This post is the third installment by Kristyn Zalota, Founder of CleanBirth.org, about her work in Laos. To read the first post in the series,click here: “One Mom’s Mission to Save Lives in Laos”. To read the second post, click here: “Small Project Big Impact: Making Birth Safe in Laos”.
As you may know from my previous posts, I am a mom on a mission to make birth safer in Laos. This month my organization, CleanBirth.org, has the goal of raising enough funds to save 1,000 mothers and 1,000 babies.
I am a doula, Lamaze educator, and advocate for safe birth for impoverished women. I was drawn to work in Laos, because women there die at a higher rate than Afghani women and Lao babies die at a higher rate than babies in Sudan.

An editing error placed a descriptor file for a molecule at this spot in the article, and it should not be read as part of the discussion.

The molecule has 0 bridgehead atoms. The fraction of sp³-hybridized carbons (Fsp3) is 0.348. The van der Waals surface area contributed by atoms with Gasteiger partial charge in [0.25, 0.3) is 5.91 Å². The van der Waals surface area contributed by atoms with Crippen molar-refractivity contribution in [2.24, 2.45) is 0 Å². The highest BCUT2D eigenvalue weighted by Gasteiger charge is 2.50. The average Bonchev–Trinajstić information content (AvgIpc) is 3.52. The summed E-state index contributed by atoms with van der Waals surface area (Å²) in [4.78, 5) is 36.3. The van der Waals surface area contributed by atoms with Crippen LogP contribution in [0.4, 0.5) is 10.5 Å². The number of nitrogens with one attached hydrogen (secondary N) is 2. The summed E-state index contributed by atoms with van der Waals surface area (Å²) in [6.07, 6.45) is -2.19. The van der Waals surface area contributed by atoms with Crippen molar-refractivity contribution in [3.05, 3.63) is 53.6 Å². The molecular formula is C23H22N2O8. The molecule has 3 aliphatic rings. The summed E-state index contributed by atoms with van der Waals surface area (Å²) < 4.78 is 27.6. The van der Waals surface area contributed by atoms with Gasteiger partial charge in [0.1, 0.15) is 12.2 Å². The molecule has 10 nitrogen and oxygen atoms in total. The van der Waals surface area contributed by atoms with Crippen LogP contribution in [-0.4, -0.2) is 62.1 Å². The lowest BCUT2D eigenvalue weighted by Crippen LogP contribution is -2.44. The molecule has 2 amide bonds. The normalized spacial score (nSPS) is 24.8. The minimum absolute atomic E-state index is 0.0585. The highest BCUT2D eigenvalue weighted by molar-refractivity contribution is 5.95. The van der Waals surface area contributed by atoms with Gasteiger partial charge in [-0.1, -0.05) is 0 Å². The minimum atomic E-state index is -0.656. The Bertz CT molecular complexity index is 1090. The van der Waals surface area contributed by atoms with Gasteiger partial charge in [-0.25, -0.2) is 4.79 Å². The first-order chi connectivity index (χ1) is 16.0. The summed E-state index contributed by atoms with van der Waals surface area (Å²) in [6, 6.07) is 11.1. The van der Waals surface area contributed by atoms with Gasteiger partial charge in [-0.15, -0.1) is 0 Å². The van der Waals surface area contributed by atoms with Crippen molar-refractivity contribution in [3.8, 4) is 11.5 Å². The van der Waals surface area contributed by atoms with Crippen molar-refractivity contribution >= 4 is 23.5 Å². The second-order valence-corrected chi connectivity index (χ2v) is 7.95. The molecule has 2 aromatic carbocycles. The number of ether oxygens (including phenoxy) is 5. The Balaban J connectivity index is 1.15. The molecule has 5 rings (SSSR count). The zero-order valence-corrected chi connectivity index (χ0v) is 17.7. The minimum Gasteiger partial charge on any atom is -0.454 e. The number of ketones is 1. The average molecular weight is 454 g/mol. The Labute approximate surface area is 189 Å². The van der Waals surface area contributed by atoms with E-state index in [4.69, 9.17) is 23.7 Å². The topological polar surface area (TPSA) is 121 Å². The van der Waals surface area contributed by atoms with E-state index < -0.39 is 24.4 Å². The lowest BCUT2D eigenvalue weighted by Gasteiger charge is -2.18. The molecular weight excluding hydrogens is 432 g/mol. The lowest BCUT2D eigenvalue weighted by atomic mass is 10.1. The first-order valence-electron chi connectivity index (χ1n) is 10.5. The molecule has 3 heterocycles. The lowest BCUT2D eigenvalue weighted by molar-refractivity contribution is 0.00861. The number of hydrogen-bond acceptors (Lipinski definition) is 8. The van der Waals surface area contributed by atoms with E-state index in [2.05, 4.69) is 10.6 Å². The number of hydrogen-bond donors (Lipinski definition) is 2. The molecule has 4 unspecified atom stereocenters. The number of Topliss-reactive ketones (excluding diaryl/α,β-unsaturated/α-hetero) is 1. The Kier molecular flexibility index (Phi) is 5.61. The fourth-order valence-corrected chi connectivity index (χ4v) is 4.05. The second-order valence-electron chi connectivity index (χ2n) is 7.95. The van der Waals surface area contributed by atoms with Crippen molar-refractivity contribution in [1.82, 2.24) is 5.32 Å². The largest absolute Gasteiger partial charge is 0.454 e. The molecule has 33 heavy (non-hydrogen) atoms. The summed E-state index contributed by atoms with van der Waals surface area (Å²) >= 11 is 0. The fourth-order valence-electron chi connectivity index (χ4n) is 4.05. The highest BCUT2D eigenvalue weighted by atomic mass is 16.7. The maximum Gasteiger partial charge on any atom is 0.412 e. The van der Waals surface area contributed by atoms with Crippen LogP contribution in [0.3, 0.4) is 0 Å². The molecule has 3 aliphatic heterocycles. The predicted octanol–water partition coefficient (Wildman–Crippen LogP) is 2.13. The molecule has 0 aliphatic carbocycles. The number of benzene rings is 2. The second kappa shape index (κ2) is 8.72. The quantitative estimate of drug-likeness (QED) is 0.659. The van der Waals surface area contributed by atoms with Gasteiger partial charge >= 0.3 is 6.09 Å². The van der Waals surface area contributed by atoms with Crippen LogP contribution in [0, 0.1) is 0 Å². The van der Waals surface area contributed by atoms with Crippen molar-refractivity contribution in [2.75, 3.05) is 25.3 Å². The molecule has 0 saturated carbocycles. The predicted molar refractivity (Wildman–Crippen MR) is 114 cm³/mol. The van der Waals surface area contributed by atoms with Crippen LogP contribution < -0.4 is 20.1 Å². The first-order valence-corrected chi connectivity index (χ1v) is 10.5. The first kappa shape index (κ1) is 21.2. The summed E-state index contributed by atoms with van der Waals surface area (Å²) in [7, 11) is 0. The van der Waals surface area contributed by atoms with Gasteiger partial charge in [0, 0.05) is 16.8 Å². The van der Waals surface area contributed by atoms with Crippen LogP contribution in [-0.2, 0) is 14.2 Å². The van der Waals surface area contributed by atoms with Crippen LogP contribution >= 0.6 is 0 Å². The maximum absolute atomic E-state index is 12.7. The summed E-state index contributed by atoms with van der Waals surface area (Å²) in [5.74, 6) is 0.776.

In November 2012, I traveled to southern Laos and, with my Lao partner organization, trained nurses in the use and distribution of Clean Birth Kits. When the nurses told me that women give birth alone, I agreed to fund community education about safe birthing practices
Having completed the nurses’ training, we went deep into the mountains to visit the clinics there. I immediately sensed the grinding poverty of the area. People live on $1 per day. The life expectancy of women is short, either due to childbirth (8-12 births) or disease. Most will lose several babies.
What do you see when you walk into the villages? Naked kids with runny noses. Mothers with babies in slings. Bamboo and wood one-room dwellings on stilts. No electricity, not a single store. While a new road connecting Thailand and Vietnam is bringing change, it is mostly in the form of human trafficking, HIV, and environmental degradation. (more…)